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To detect and diagnose Legionella bacteria as the cause of pneumonia or flu-like symptoms; to investigate an outbreak caused by Legionella
When you have a cough, body aches, shortness of breath, headache, and fever with chills, and may have abdominal pain, diarrhea, nausea, and/or mental changes that a healthcare provider suspects may be due to an infection caused by Legionella
A urine sample, a sputum sample, blood sample, and/or respiratory secretions or other body fluids collected by a healthcare practitioner
Legionella is a type of bacteria that can cause a serious form of pneumonia called Legionnaires disease. Legionella testing detects the presence of the bacteria or parts of it (antigens) to help diagnose the cause of a person's pneumonia.
A legionella infection affects the lower respiratory tract, often requires hospitalization, and has a significant mortality rate. In addition to pneumonia, Legionella bacteria can also cause Pontiac fever, a milder and self-limiting illness with flu-like symptoms (without pneumonia). Together, Legionnaires disease and Pontiac fever are referred to as legionellosis.
Legionella bacteria are found naturally throughout the environment. They prefer warm, stagnant water and can grow in the plumbing systems of large buildings such as hotels, hospitals, and cruise ships. The bacteria may contaminate whirlpool spas, drinking and bathing water, hot water tanks, air conditioning cooling towers, ice machines, humidifiers, and public fountains.
Infections occur when an individual inhales airborne water droplets such as steam or mist that are contaminated with Legionella bacteria. The bacteria are not passed from one person to another, but many people can become infected by the same contaminated water source, potentially resulting in a legionellosis outbreak. According to the Centers for Disease Control and Prevention (CDC), legionellosis outbreaks occur any time two or more people become ill in the same place at about the same time.
Legionella infection or Pontiac fever is confirmed when a person showing typical symptoms of the disease has a positive confirmatory laboratory test (usually a positive culture or urine test).
State and local health departments have jurisdiction over legionellosis outbreaks in their state; however, legionellosis is a nationally notifiable disease and state health departments should report all laboratory-confirmed cases to the CDC.
Pontiac fever typically develops within 24-48 hours while Legionnaires disease develops within a few days to a couple of weeks. According to the CDC, about 8,000 to 18,000 people are hospitalized with Legionnaires disease each year. The actual number of people affected by legionellosis is likely much higher as most cases of Pontiac fever and many cases of Legionnaires disease are thought to go undiagnosed.
Although anyone may be affected, adults over 50 are at the highest risk for Legionnaires disease, as are those who smoke, have lung diseases, or have compromised immune systems (such as those with HIV/AIDS, cancer, or who are taking immunosuppressant medications). People with chronic underlying diseases such as diabetes, kidney disease, or liver disease are also more vulnerable, and men are affected more often than women. Most cases of Legionnaires disease are sporadic, but they may also be seen in outbreaks, which typically occur during the summer and early fall. Pontiac fever is frequently linked with outbreaks.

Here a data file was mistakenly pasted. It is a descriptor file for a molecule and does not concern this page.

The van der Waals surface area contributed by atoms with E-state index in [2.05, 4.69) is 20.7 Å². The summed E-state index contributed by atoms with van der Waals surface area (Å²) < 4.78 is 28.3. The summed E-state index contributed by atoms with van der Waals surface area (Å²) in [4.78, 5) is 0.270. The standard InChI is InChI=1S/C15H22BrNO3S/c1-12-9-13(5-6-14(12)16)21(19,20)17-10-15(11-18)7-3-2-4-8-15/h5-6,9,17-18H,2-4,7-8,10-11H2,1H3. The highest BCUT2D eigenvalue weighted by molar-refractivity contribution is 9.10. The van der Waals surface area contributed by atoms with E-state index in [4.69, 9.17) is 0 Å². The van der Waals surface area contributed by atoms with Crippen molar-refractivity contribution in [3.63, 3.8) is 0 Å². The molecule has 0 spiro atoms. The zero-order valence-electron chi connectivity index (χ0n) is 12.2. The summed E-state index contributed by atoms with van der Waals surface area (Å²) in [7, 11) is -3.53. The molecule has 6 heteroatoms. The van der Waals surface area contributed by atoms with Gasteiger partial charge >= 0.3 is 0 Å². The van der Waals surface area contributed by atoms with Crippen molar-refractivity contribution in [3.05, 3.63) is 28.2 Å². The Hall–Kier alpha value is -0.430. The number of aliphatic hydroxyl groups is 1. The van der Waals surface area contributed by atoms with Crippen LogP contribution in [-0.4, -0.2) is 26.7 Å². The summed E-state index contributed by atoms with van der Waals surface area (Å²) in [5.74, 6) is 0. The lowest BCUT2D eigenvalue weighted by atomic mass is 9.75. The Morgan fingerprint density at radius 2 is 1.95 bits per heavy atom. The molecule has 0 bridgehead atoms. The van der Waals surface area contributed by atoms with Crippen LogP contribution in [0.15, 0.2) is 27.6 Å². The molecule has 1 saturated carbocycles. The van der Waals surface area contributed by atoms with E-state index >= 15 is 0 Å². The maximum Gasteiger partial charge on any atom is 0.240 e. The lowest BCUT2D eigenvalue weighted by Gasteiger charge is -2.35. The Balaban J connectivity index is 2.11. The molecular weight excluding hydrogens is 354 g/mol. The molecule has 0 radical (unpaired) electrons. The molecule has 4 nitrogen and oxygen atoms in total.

There are many different types of Legionella bacteria, but only a few are common. In the United States, as many as 80% of legionella infections in adults are caused by Legionella pneumophila, serogroup 1 (a subtype of the species). Other serogroups of L. pneumophila, including 4 and 6, cause a number of cases. Other species of Legionella, such as Legionella micdadei, Legionella bozemanii, Legionella dumoffii, and Legionella longbeachae, may cause infections in children and/or are more prevalent in other parts of the world.
How is the sample collected for testing?
The sample collected depends on the test to be performed.
Is any test preparation needed to ensure the quality of the sample?
No test preparation is needed.
Testing is performed to detect the presence of Legionella bacteria to identify the cause of a person's symptoms. Tests are primarily used to diagnose Legionnaires disease and distinguish it from other causes of pneumonia and/or other conditions that have similar symptoms. Since Legionnaires disease can often require hospitalization and has a significant mortality rate, it is important for a healthcare practitioner to identify it and initiate appropriate treatment with antibiotics.
Typically, one or more of the following tests may be ordered. According to the Centers for Disease Control and Prevention (CDC), a urine test for the Legionella antigen and Legionella culture of a respiratory sample are the preferred tests to diagnose Legionnaires disease and are used to confirm cases showing typical clinical features of Legionellosis.